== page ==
A spokesman for the airline confirmed to The Washington Post that a version of the A321 plane that was not certified to make long flights over water — as on the route between Los Angeles and Hawaii — was accidentally flown that day.
The mistake was caught midway through the flight, Sumers reported, but a decision was made to continue to Hawaii. The airline canceled the return flight and the empty plane was flown back to Los Angeles.
“Immediately when we realize what happened, we notified the FAA and we are working and fully cooperating with them,” spokesman Casey Norton said. “We also have an ongoing, thorough review of our policies and procedures.”
Planes that fly routes with no suitable landing areas are required to have a certification called ETOPS (Extended-range Twin-engine Operational Performance Standards) which is primarily an administrative requirement, but it also calls for the planes to be equipped with extra oxygen and a fire suppression cannister.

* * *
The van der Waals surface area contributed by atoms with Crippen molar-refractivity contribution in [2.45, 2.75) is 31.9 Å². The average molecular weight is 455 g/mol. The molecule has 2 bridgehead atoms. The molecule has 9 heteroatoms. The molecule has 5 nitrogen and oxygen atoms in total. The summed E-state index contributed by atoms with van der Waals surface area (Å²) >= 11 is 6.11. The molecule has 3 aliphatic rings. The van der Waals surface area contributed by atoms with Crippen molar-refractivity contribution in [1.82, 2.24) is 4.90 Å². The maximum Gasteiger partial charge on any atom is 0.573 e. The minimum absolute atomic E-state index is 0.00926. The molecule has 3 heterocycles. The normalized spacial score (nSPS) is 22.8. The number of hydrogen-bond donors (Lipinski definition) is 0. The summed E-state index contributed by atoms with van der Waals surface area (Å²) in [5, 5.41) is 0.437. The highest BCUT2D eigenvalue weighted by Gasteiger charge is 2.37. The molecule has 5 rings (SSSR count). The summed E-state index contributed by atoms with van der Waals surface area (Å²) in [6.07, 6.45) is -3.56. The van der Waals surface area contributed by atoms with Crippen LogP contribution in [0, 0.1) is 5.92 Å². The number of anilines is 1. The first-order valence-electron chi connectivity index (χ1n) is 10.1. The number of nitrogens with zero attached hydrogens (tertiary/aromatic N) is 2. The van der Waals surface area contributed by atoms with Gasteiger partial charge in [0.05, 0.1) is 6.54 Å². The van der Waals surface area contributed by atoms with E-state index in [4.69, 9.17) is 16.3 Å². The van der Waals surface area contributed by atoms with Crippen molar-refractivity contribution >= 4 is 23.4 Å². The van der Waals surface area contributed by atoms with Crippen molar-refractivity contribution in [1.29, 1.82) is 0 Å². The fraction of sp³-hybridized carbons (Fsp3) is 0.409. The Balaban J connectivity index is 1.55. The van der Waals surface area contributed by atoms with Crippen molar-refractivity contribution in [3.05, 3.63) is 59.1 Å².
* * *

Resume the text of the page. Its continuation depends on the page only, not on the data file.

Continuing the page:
The A321 planes can be either ETOPS certified or non-ETOPS certified. Both planes have the same number of life vests, rafts, and engine range, Norton said.
According to Sumers, airlines don’t certify all planes, just the ones that are used to fly the long-range routes over water:
Obtaining ETOPs certification is not difficult but it is a complicated process, and so there’s no reason to certify aircraft that won’t fly on long routes over water. As a result, American has two types of A321s in its standard first class and coach configuration — the A321H, which can fly to Hawaii, and the A321S, which cannot.
Yet flying a non-ETOPS certified plane, as American did on Aug. 31, is a big mistake and it is extremely rare, Norton acknowledged.
Sumers, who writes about aviation issues, said that he first learned about the mistake from pilots chatting online anonymously.
“It’s really rare,” Sumers said. “Something like this, when you talk to airline people, they say ‘How does this happen? This can’t happen.'”
American Airlines would not say what caused the mistake. But Norton said that immediately after it occurred, the airline upgraded the software on the plane so that “the correct aircraft is identified to fly the correct route.”